This was the very well-received welcoming dish on Friday night. It is from BBC Good Food April 2004 issue, where it is called Hob-to-table moussaka. So don't think of the heavy, but flavoursome, oven pie dish* that is served in many a Greek restaurant. It's not the traditional layered affair at all, but cooked in the frying pan on the hob. Think of it more like deconstructing the Greek national dish, and serving it in a much lighter and simpler way. That is, omit the Saltsa Besamel and kefalotyri cheese, which have been replaced with feta cheese. May not necessarily be lighter, but it is definitely simpler.

Hob-to-table moussaka
Serves 4

2 tbsp olive oil
1 large onion, minced
2 minced garlic cloves
500 grams minced lamb
400 grams chopped tomatoes
2 tbsp concentrated tomato pure**
2 tsp cinnamon
200-300 grams of roasted eggplant/aubergine slices in olive oil, roughly chopped
black pepper

To garnish:
200 grams feta cheese
fresh mint

Heat the olive oil on a big saucepan (feel free to use the oil drained from the eggpants). Add onion and garlic and fry gently, until soft.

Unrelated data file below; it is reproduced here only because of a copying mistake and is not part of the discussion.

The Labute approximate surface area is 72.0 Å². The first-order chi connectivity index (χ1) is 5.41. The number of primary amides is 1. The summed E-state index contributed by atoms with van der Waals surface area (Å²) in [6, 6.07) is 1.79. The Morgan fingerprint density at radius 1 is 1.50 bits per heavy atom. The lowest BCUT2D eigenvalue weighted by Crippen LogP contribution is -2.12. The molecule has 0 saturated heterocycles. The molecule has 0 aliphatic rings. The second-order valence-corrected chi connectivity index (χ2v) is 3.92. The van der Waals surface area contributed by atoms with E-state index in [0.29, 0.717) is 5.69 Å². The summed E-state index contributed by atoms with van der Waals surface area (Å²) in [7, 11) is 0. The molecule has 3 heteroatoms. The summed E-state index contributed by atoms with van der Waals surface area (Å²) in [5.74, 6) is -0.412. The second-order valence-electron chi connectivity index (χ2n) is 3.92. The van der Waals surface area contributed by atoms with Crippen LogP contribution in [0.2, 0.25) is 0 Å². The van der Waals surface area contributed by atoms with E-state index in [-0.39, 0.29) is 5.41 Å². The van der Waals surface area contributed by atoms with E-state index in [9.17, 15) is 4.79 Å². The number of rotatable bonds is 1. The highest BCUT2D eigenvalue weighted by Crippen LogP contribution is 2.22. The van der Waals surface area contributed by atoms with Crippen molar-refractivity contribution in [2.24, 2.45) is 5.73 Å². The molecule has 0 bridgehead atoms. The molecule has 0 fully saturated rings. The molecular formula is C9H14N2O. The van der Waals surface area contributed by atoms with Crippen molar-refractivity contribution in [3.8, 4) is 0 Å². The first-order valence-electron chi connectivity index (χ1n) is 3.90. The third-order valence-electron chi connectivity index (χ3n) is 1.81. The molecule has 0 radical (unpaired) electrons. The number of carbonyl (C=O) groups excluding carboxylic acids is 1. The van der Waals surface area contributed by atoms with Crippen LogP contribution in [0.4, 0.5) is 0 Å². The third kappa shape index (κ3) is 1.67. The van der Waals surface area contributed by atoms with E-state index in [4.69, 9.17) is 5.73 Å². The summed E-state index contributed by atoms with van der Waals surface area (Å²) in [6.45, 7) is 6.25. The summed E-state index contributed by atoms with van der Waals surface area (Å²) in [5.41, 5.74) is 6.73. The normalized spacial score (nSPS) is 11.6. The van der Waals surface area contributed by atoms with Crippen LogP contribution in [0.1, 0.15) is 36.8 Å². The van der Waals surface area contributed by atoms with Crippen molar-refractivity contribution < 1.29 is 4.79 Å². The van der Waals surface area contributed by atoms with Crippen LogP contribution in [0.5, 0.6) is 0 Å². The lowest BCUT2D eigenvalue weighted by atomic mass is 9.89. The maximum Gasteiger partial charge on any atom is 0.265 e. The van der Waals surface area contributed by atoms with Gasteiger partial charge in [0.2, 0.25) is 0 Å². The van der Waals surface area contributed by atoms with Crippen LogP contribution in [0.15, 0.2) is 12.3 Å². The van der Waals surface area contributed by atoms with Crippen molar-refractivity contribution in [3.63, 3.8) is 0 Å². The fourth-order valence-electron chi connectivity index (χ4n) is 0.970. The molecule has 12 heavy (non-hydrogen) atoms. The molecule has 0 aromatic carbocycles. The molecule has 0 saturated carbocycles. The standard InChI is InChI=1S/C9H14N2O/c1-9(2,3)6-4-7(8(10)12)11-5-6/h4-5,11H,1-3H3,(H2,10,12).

Add the mince and fry until the meat is browned.
Add chopped tomatoes and tomato pure, season with cinnamon and generously with salt and pepper.
Simmer on a low heat for about 20 minutes***, adding aubergines half way through.
To serve, sprinkle with feta and mint (I used basil mint from my window sill).
Serve with fresh salad and toasted pita or plain naan bread.

Simple, delicious, aromatic, and very very Greek:)

Kali orexi!

* Susan Hoffman writes that 'The word moussaka refers to any layered vegetable casserole - only with tourism has the term become synonymous with the meat and eggplant version' (p. 316).

** Or replace chopped tomatoes and tomato pure with tomato perasti, if available (it's kind of thick and intensely-flavoured Greek tomato passata).

*** I cook the sauce for 30-40 minutes, stirring regularly and adding a bit of red wine/stock if necessary. I like the extra depth that slow cooking gives to tomato-based sauces.

Monday, September 12, 2005

Suggestions, suggestions

Like many other foodbloggers, I have a list of favourites on the right hand side of the screen: other foodblogs I visit, favourite places to shop, books I like, books I want etc. Mainly it's a way to provide shortcuts for myself - I find it's easier to click from my site than to go to the favourites' bar in my browser and look up bookmarked websites. It's also a sneaky way to suggest what to get me if someone is struggling with birthday/Christmas/random gift ideas:)